The chill has descended.
Last week marked the start of a new rule imposed by the Trump administration that will deny permanent legal status — green cards — to immigrants who appear likely to need public benefits such as Medicaid, housing vouchers, or food stamps.
But the rule, known as the public charge, is having a secondary chilling effect, according to academics and anti-hunger advocates: It’s sowing confusion among immigrants already living here who are legally entitled to benefits but are nonetheless giving up their food stamps for fear of being targeted and kicked out of the country.
As a consequence, those experts say, the number of people suffering from hunger in America could increase at alarming rates.
“It’s really cruel,” said Joan Maya Mazelis, a sociologist at Rutgers University-Camden. "Immigrants are afraid and are misunderstanding a complex situation.
“But they don’t want to draw attention to themselves, and so they lose food stamps, which make a huge difference to their health. It’s depressing.”
Worries about the public charge rule began percolating in 2017, when the Trump administration first proposed expanding it.
For more than a century, foreigners seeking to live in the United States have had to prove they will not become a public charge — a poor person dependent on government largesse.
But the Trump administration has added to the conditions to the public charge test, and for the first time is counting food stamps as a program whose usage will be seen as a mark against immigrants.
Defending the policy, Ken Cuccinelli, acting director of U.S. Citizenship and Immigration Services, has said the new rule will promote “longstanding ideals,” such as accepting immigrants who “exhibit self-reliance, industriousness, and perseverance.”
David Inserra, policy analyst at the conservative Heritage Foundation, told a foundation news outlet that the rule change was long overdue. It will protect U.S. taxpayers, he said, “by ensuring that new immigrants to the U.S. will not add even more spending on top of welfare and entitlement programs that are already unsustainably driving American debt higher.”
It’s not clear how many people are affected by the public charge chill, said Steven Larin, deputy director of Nationalities Service Center, a Center City nonprofit that provides help to immigrants for legal, education, and social-service issues.
“But,” he added, “lots of folks are being frightened away from their benefits. We had to start a food pantry here when we realized that clients were stopping their benefits."
When people apply to become Americans, the new rule will allow screeners to consider income and resources, education, age, family status, and numerous other factors.
Critics say the Trump administration’s ultimate aim is to deny admission to citizens of countries plagued by poverty.
The rule has been challenged in nine lawsuits, including one joined by the state of Pennsylvania, according to Maripat Pileggi, supervising attorney in the public benefits unit of Community Legal Services of Philadelphia.
Last month, the U.S. Supreme Court ruled that the charge could go into effect while the lawsuits continue. Meanwhile, misconceptions and panic reign.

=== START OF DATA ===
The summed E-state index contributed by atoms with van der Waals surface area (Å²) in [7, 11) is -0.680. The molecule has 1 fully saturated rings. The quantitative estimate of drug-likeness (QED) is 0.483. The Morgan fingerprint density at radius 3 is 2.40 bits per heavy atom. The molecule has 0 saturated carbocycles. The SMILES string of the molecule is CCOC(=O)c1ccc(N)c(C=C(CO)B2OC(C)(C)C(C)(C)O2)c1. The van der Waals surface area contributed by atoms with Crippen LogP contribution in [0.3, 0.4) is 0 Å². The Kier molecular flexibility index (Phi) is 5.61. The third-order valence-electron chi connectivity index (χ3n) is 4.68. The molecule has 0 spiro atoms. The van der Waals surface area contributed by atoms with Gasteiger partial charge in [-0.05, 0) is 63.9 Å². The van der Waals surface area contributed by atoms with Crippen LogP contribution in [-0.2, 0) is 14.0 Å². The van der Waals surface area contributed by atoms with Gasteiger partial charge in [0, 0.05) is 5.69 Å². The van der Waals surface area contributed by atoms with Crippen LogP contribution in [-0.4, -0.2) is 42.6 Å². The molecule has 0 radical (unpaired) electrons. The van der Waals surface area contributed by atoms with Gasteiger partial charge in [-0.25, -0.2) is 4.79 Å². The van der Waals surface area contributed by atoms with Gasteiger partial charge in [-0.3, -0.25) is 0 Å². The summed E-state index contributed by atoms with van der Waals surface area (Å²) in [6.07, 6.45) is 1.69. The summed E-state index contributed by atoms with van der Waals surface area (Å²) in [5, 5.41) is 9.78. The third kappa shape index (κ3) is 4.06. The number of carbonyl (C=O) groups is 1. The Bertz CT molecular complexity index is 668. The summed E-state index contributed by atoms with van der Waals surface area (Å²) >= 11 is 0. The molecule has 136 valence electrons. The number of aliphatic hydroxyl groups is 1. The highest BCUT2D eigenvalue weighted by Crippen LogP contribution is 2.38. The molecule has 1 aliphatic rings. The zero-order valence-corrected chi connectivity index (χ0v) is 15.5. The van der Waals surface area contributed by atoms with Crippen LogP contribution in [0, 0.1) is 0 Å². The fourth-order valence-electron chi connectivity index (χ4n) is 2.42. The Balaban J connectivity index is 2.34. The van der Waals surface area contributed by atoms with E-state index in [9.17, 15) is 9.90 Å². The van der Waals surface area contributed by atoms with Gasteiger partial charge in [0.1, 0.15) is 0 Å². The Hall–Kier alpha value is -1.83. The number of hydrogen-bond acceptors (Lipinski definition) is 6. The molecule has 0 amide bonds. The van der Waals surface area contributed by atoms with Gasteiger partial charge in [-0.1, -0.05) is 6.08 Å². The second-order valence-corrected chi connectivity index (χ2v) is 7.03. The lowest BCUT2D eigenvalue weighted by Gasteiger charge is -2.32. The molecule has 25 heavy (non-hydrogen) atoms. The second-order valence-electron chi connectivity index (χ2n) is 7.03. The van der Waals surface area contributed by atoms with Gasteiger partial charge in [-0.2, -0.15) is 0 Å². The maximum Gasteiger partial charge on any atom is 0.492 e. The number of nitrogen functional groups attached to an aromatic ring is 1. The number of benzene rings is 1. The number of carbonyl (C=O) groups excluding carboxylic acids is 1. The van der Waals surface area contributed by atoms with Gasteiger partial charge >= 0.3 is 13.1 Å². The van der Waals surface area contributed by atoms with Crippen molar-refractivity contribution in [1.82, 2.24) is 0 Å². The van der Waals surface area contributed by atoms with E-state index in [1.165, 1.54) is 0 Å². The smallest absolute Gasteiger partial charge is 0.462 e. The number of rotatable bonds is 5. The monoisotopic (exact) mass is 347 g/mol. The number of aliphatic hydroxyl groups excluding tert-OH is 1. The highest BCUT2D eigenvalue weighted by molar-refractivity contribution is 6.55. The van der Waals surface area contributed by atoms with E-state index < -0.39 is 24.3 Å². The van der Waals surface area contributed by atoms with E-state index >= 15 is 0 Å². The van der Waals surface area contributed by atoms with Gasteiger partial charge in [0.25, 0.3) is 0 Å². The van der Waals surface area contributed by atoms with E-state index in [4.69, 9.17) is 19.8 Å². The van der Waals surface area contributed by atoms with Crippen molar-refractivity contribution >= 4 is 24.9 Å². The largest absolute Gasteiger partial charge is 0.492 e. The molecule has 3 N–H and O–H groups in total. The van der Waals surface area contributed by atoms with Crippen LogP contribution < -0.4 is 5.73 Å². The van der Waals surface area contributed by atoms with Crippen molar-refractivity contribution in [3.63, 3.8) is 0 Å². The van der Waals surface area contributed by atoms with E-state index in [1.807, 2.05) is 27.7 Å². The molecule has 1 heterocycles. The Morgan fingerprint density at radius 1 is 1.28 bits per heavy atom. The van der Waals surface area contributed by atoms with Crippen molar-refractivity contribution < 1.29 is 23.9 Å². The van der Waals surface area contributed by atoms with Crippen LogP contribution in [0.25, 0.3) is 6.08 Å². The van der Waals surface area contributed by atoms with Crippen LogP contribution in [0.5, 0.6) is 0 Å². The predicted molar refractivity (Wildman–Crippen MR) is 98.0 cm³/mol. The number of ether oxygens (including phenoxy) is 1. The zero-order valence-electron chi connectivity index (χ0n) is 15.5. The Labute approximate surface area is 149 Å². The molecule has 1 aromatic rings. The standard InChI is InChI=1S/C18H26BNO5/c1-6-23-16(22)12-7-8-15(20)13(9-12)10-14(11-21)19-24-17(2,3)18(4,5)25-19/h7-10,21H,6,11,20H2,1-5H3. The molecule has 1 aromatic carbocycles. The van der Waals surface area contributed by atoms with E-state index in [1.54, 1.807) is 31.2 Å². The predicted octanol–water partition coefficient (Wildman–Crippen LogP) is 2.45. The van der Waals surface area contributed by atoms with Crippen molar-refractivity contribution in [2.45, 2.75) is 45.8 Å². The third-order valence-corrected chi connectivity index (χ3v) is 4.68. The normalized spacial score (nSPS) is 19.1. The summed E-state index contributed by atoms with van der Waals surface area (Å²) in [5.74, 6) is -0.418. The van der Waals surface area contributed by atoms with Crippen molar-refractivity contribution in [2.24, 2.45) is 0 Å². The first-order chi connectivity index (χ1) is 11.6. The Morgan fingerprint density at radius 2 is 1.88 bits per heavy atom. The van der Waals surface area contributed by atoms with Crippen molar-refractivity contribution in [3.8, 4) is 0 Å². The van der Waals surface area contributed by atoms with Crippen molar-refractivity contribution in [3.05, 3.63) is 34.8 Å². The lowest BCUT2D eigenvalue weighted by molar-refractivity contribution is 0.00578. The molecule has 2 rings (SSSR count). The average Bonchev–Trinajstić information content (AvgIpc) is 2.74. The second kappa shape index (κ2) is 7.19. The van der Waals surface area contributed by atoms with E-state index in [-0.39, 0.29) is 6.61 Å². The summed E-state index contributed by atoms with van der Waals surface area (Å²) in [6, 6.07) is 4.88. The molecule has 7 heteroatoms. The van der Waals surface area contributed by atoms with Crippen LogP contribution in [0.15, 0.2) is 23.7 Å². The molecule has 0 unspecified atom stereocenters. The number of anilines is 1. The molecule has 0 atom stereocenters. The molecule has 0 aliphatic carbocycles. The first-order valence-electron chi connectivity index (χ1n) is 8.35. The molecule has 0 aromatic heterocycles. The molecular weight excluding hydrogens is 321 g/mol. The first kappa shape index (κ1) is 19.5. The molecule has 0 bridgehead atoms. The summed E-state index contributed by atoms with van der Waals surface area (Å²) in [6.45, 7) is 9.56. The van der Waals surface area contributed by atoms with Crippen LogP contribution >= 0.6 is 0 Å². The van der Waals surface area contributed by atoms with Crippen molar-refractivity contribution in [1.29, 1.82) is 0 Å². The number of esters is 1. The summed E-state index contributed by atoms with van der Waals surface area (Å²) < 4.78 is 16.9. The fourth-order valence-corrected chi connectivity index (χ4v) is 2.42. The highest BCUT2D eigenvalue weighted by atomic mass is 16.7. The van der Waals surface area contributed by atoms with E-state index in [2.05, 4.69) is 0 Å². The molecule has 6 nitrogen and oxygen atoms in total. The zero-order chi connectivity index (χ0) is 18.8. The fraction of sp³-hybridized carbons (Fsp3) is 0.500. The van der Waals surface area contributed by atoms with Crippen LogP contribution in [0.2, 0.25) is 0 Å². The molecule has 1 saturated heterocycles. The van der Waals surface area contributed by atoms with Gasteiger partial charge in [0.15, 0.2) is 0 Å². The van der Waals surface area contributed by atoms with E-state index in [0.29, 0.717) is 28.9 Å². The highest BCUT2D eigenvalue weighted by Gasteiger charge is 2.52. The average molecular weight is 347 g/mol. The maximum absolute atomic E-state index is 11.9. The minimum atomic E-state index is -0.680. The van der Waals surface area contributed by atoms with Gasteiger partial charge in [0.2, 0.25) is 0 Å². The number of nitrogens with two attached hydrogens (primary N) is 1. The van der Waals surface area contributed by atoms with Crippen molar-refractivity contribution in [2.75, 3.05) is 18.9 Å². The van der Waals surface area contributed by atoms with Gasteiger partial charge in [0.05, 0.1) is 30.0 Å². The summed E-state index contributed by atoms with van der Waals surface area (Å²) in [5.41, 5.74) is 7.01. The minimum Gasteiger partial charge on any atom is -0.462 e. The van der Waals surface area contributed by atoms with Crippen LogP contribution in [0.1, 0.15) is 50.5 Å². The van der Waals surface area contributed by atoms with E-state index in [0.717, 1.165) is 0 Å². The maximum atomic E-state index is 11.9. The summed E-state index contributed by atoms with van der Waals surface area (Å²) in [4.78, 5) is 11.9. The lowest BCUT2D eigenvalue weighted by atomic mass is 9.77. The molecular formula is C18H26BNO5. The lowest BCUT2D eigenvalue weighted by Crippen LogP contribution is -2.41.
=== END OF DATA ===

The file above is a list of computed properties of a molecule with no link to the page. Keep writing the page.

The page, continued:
“I’ve had hundreds of conversations with nervous immigrants across the state,” Pileggi said.
Ironically, she said, “there really are very, very few people" already living here who are subject to the public charge.
It’s hard for immigrants to qualify for food stamps — now called SNAP benefits for the Supplemental Nutrition Assistance Program — in the first place, she added.
By the time they can access SNAP, many immigrants must already be lawful permanent residents who’ve lived here for five years, U.S. rules stipulate.
“The public seem to think the door to public benefits is wide open for all immigrants, but that’s not the case at all,” said Kathy Fisher, policy director at the Greater Philadelphia Coalition Against Hunger. “There are already very strict requirements for those who receive benefits.”
Fisher said her agency’s hotline operators explain to qualified, legal immigrants that they need not give up SNAP benefits because the public charge doesn’t affect them.
“But some are still scared,” she said.
In many cases, legal immigrants have children born in the United States, who are automatically U.S. citizens eligible for SNAP.
But more and more parents won’t apply for their kids’ benefits, deterred by the public charge, according to Deborah Weinstein, executive director of the Coalition on Human Needs, a nonprofit in Washington, D.C.
“It’s a cruel, counterproductive, and, yes, un-American policy,” said Joel Berg, CEO of the New York-based nonprofit Hunger Free America.
Glenn Bergman, executive director of Philabundance, the region’s leading hunger-fighting agency, said that by convincing immigrants they should eschew SNAP benefits, the public charge will drive them to food pantries. “This puts additional strain on emergency food providers,” he said. “Philabundance cannot fill the gap when ... [SNAP] programs are cut or underutilized.”
Adele LaTourette, director of Hunger Free New Jersey in Englewood, Bergen County, said that the public charge fulfills two needs for the Trump administration: It will reduce the numbers of arriving immigrants, and it will compel those already here to abandon benefits to which they’re entitled.